Cornell Law Review Volume 95 Issue 4

Reply: The Complexity of Commons

This Reply responds briefly to some of the challenges to and critiques of our article, Constructing Commons in the Cultural Environment, offered by Professors Thrainn Eggertsson, Wendy Gordon, Gregg Macey, Robert Merges, Elinor Ostrom,and Lawrence Solum.  We are extremely grateful for the attention these scholars have devoted to our article and find the comments both constructive and complementary to our perspective in […]

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Questioning Cultural Commons

In Constructing Commons in the Cultural Environment, Michael J. Madison, Brett M. Frischmann, and Katherine J. Strandburg offer an innovative and attractive vision of the future of cultural and scientific knowledge through the construction of “cultural commons,” which they define as “environments for developing and distributing cultural and scientific knowledge through institutions that support pooling and sharing that knowledge in a […]

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The Institutional Analysis and Development Framework and the Commons

Let me commend Michael Madison, Brett Frischmann, and Katherine Strandburg for writing such an interesting and useful article on the study of commons in cultural environments.  We have tried to develop a useful framework for analyzing a wide variety of questions.  Their adoption of a modified form of our Institutional Analysis and Development (IAD) framework for this […]

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Individual Creators in the Cultural Commons

In many ways, we now live in a world made possible by widespread individual ownership.  Kant and Locke, and perhaps especially Hegel, would be proud: property rights are widely assigned to people who work to express themselves.  In today’s legal/economic structure— characterized both by large integrated entities and widespread dis-integrated, or small-scale, production—there are many owners.  This widespread ownership brings […]

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Cooperative Institutions in Cultural Commons

This Response critically evaluates Elinor Ostrom’s Institutional Analysis and Development framework and points to some of the challenges of adapting it to study patent pools, open source software groups, and other “cultural” as opposed to natural commons.  Few have done more than Ostrom to advance the study of institutions, and no approach offers more insight into the structure of a […]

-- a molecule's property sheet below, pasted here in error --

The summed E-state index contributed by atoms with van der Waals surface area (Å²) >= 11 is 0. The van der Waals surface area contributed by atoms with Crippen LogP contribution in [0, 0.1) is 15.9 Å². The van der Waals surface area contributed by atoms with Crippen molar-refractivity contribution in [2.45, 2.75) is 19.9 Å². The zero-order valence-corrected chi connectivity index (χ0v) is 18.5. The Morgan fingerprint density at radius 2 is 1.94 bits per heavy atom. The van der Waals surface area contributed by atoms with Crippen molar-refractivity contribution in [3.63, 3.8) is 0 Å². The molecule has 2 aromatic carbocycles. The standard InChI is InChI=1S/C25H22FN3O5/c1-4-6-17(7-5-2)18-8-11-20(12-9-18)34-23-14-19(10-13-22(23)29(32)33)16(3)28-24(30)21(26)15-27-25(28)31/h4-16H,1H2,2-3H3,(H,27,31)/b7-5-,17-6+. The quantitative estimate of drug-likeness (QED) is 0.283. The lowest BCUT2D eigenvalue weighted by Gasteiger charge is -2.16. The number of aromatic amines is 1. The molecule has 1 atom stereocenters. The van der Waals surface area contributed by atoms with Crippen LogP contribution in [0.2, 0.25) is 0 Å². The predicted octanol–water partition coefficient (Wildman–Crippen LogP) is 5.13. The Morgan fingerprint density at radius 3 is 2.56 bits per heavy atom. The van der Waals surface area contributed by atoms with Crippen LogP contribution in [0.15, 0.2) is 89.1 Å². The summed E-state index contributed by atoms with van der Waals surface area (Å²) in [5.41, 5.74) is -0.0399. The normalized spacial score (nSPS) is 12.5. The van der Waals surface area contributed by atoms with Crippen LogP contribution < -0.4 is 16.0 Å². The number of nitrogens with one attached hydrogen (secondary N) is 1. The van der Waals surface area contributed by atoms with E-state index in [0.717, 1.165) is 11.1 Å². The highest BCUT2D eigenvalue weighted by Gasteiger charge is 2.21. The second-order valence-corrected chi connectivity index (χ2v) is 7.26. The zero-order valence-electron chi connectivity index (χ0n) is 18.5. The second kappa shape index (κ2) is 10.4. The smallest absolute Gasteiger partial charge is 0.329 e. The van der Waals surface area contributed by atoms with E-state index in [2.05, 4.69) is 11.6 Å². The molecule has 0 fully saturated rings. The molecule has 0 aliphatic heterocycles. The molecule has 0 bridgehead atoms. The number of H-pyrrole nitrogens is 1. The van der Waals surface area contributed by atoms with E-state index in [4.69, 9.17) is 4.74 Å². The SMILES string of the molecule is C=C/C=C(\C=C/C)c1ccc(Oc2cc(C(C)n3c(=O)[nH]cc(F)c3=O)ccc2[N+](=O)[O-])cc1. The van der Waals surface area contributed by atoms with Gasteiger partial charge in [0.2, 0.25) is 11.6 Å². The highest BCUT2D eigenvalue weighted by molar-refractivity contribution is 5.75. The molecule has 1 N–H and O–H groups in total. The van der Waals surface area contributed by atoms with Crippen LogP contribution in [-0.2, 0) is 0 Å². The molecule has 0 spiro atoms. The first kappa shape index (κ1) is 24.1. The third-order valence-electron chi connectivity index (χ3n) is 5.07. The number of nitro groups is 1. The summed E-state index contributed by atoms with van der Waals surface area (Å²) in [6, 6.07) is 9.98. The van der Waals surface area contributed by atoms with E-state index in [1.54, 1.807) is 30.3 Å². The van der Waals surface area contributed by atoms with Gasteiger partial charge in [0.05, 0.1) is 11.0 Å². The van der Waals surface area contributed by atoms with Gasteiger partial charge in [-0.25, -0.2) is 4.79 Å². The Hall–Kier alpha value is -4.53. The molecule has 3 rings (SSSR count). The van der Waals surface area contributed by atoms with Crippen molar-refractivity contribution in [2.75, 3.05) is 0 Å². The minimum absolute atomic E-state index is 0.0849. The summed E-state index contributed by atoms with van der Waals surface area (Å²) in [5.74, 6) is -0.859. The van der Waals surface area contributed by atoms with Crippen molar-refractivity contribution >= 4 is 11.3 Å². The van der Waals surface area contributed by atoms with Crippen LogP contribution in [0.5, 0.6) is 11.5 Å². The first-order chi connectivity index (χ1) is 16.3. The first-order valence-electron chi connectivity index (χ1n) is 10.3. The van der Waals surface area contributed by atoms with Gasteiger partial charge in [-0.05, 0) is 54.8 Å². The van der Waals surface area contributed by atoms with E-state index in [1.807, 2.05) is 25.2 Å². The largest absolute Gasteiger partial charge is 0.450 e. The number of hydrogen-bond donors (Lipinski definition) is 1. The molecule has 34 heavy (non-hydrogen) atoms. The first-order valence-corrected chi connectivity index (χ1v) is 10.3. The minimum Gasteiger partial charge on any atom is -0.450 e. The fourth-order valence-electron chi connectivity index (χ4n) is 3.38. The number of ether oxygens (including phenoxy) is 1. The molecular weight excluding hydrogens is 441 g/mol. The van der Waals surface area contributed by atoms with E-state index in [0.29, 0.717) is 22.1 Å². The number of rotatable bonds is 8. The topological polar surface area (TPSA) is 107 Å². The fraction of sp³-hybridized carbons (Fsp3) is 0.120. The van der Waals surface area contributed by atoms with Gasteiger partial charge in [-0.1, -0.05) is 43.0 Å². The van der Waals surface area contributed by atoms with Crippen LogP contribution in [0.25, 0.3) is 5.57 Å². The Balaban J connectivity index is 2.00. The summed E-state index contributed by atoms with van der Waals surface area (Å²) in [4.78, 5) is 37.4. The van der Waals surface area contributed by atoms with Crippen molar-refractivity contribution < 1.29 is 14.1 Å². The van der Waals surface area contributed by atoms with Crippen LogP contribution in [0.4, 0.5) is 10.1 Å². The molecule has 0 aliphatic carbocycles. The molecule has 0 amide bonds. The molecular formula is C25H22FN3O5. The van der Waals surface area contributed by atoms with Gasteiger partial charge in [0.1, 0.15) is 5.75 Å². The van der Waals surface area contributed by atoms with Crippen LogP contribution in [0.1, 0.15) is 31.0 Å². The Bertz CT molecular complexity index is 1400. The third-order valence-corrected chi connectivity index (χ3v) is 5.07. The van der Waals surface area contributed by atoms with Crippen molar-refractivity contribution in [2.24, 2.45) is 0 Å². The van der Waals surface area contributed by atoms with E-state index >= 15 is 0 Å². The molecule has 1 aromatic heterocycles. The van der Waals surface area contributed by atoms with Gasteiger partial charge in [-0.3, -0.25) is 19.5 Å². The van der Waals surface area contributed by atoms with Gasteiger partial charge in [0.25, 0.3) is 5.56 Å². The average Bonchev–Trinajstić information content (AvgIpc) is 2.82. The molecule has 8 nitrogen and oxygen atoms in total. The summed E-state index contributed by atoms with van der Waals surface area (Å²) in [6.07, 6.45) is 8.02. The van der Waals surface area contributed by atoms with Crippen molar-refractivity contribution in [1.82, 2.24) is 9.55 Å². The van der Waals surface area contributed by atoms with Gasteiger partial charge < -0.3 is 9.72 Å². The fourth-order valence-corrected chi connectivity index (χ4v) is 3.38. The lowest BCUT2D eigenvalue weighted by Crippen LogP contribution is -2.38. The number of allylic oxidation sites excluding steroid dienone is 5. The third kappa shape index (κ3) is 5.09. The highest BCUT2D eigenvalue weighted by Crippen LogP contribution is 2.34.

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Discipline and Nourish: Construction Commons

Scholarship has examined many possible ways to encourage the creation and dissemination of art, works of authorship, ideas, and inventions: rights of exclusion (copyrights and patents), prizes, governmental subsidies, private subsidies (including both foundations and patronage), reputation, and so forth.  Legal scholars have long recognized that copyright and patent are not the only options.  And while some legal […]

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Mapping Social Technologies in the Cultural Commons

This Response sets out my thoughts on a paper by Michael J. Madison, Brett M. Frischmann, and Katherine J. Strandburg, in which they introduce a framework for investigating arrangements for sharing and pooling various intellectual assets. They propose an adjusted version of the approach that Elinor Ostrom and her colleagues developed to study governance mechanisms for commons with natural assets. […]

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Constructing Commons in the Cultural Environment

This Article sets out a framework for investigating sharing and resource-pooling arrangements for information- and knowledge-based works. We argue that adapting the approach pioneered by Elinor Ostrom and her collaborators to commons arrangements in the natural environment provides a template for examining the construction of commons in the cultural environment. The approach promises to lead to a better […]

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